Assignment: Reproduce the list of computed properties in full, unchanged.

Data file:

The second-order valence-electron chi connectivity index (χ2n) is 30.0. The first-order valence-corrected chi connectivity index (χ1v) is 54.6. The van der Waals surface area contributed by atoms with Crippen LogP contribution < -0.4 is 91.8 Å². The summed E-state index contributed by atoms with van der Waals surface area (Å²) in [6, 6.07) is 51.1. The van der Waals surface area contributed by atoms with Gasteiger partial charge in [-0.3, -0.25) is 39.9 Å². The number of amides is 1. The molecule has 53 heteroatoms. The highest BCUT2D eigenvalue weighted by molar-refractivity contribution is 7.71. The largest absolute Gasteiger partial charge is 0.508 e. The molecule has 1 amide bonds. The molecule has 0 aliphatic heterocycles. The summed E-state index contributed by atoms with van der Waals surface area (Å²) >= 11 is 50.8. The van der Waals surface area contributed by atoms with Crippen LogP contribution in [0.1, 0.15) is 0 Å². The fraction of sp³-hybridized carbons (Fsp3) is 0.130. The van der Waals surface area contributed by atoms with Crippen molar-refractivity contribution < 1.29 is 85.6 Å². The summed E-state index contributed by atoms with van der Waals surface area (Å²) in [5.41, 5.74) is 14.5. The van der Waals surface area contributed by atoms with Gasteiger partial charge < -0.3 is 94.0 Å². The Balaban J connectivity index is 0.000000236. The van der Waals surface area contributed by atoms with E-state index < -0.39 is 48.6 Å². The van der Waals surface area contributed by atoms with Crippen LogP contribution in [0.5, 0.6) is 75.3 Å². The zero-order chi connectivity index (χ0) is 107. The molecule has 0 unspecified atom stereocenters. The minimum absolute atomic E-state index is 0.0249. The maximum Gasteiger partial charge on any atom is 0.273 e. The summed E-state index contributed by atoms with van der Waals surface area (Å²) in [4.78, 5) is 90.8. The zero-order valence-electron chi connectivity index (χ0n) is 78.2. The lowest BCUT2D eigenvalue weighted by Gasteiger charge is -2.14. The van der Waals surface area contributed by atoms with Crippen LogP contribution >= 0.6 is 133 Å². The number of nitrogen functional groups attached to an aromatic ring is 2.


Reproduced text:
The second-order valence-electron chi connectivity index (χ2n) is 30.0. The first-order valence-corrected chi connectivity index (χ1v) is 54.6. The van der Waals surface area contributed by atoms with Crippen LogP contribution < -0.4 is 91.8 Å². The summed E-state index contributed by atoms with van der Waals surface area (Å²) in [6, 6.07) is 51.1. The van der Waals surface area contributed by atoms with Gasteiger partial charge in [-0.3, -0.25) is 39.9 Å². The number of amides is 1. The molecule has 53 heteroatoms. The highest BCUT2D eigenvalue weighted by molar-refractivity contribution is 7.71. The largest absolute Gasteiger partial charge is 0.508 e. The molecule has 1 amide bonds. The molecule has 0 aliphatic heterocycles. The summed E-state index contributed by atoms with van der Waals surface area (Å²) >= 11 is 50.8. The van der Waals surface area contributed by atoms with Crippen LogP contribution in [0.1, 0.15) is 0 Å². The fraction of sp³-hybridized carbons (Fsp3) is 0.130. The van der Waals surface area contributed by atoms with Crippen molar-refractivity contribution < 1.29 is 85.6 Å². The summed E-state index contributed by atoms with van der Waals surface area (Å²) in [5.41, 5.74) is 14.5. The van der Waals surface area contributed by atoms with Gasteiger partial charge < -0.3 is 94.0 Å². The Balaban J connectivity index is 0.000000236. The van der Waals surface area contributed by atoms with E-state index < -0.39 is 48.6 Å². The van der Waals surface area contributed by atoms with Crippen LogP contribution in [0.5, 0.6) is 75.3 Å². The zero-order chi connectivity index (χ0) is 107. The molecule has 0 unspecified atom stereocenters. The minimum absolute atomic E-state index is 0.0249. The maximum Gasteiger partial charge on any atom is 0.273 e. The summed E-state index contributed by atoms with van der Waals surface area (Å²) in [4.78, 5) is 90.8. The zero-order valence-electron chi connectivity index (χ0n) is 78.2. The lowest BCUT2D eigenvalue weighted by Gasteiger charge is -2.14. The van der Waals surface area contributed by atoms with Crippen LogP contribution >= 0.6 is 133 Å². The number of nitrogen functional groups attached to an aromatic ring is 2.